As one of the three managers for the administration’s Delta Regional Initiative (I was based at USDA; the others were Wilson Golden of Mississippi and the late Al Eisenberg at US DOT), we said we would fight hard against poverty in our region but never promised a quick, magical turn-around, always being realistic enough about how severe the problems are.

2) During the Clinton administration, economic indicators DID improve—unemployment was 7.5% in 1993 for the region and declined to 4.5% by 2000, and poverty levels were reduced by 10% from 1996 to 2001. The indicators were at least headed in the right direction, although the issues remained very challenging. Clinton (or any President) can’t be held responsible for what happened later, but the record on his watch was solid.

3) The Delta Regional Authority was created in 2000, after naysayers and defenders of the status quo had blocked it for many years. From a low of $5 million in the early 2000s, we have fought to increase its budget by 6 times to today’s DRA budget of $30 million, and we will work to get it much bigger to the best of our ability.

The regional economic indicators declined again in the Bush years—partly due to national and international economic trends, partly due to lessened federal emphasis on the region, but Clinton can’t be responsible for what happened under later administrations, although the Delta Caucus and others have continued to work on these issues, sometimes with disappointing results, sometimes with limited progress.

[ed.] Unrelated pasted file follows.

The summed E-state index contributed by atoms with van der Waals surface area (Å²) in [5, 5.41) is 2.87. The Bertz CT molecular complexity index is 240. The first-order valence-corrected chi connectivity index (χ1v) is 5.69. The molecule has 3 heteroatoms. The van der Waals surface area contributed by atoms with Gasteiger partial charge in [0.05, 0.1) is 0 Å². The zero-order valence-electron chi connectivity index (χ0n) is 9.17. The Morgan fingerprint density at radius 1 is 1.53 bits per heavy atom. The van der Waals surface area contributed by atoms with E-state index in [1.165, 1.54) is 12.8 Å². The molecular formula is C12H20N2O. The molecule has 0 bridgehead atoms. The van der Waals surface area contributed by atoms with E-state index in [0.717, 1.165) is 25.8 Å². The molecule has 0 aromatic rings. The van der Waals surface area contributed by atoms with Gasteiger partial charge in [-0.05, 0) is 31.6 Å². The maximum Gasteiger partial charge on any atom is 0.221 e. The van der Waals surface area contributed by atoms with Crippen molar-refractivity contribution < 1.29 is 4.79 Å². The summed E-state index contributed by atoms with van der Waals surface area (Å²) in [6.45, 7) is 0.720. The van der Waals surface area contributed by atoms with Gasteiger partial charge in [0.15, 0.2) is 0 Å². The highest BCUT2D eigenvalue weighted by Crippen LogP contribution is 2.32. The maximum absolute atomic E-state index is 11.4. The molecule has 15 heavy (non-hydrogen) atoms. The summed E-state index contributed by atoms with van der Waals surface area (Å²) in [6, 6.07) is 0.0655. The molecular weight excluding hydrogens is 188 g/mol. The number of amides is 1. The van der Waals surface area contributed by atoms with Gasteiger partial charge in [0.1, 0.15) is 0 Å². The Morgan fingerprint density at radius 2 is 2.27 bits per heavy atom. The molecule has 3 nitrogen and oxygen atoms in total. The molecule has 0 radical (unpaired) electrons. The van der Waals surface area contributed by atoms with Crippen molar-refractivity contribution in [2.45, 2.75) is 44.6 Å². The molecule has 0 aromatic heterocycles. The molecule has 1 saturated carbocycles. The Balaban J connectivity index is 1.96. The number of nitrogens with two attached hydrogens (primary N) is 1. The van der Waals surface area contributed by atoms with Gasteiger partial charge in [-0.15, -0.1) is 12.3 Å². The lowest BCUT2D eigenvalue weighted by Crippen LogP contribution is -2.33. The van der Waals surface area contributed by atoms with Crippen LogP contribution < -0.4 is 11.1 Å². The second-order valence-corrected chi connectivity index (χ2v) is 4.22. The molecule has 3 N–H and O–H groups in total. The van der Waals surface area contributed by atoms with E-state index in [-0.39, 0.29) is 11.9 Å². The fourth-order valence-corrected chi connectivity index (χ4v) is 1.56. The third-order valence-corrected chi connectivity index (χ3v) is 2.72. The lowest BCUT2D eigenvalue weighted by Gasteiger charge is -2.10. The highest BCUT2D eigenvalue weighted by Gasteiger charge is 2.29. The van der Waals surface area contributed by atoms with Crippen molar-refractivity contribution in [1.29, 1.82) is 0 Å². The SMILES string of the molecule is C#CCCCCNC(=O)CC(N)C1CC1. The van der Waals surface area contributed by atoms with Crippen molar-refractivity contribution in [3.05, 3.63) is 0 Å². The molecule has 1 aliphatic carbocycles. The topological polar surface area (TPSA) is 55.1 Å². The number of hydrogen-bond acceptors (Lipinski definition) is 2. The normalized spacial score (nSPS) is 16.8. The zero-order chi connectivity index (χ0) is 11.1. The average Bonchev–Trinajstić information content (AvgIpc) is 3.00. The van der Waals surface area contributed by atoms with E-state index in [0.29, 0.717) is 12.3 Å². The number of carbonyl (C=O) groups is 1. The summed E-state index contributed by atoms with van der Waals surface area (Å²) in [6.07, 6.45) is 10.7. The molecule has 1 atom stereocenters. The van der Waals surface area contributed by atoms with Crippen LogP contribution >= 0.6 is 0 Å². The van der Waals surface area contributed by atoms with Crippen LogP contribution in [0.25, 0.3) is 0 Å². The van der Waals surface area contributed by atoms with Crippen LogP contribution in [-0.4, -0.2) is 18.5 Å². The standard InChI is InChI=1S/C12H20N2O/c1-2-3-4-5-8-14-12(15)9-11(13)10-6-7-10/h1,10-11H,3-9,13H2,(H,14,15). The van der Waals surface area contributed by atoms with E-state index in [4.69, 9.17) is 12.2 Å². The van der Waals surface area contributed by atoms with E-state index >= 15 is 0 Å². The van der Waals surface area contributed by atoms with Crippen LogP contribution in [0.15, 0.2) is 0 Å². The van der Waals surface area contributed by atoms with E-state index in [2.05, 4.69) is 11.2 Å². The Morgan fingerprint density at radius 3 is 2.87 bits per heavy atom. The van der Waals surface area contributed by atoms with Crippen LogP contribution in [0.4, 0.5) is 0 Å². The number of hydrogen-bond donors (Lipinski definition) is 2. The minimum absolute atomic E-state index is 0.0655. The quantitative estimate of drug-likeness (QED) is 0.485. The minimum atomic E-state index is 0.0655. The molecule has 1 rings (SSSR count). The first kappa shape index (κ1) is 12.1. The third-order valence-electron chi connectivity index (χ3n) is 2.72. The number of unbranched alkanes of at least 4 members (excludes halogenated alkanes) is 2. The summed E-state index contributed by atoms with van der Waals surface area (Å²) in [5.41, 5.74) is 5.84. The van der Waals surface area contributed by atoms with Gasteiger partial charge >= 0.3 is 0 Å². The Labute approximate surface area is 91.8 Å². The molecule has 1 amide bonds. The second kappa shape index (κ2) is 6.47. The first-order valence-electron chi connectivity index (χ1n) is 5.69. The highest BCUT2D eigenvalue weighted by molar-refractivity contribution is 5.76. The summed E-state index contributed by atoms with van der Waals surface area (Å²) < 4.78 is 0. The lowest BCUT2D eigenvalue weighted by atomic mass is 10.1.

The DRA did continue during the Bush administration with Alternate Federal Co-Chair Rex Nelson and others doing a lot of good, hard work and that is to the Bush administration’s credit. We all know that much more needs to be done.

Mike Marshall of Missouri followed up with more diligent and effective work as DRA Alternate Federal Co-Chair in the Obama administration. Current DRA officials are duly carrying on in that constructive tradition.

An individual named Chuck Martin whom we do not know stated that Clinton gave a speech in 1999 about revitalizing the Delta and that was most or all he did and “nothing ever came of it,” but in fact the administration held a series of listening sessions all up and down the Delta and passed legislation based on the recommendations, including the bill creating the Delta Regional Authority that was signed into law in late 2000, after encountering resistance from status-quo forces in the region and without.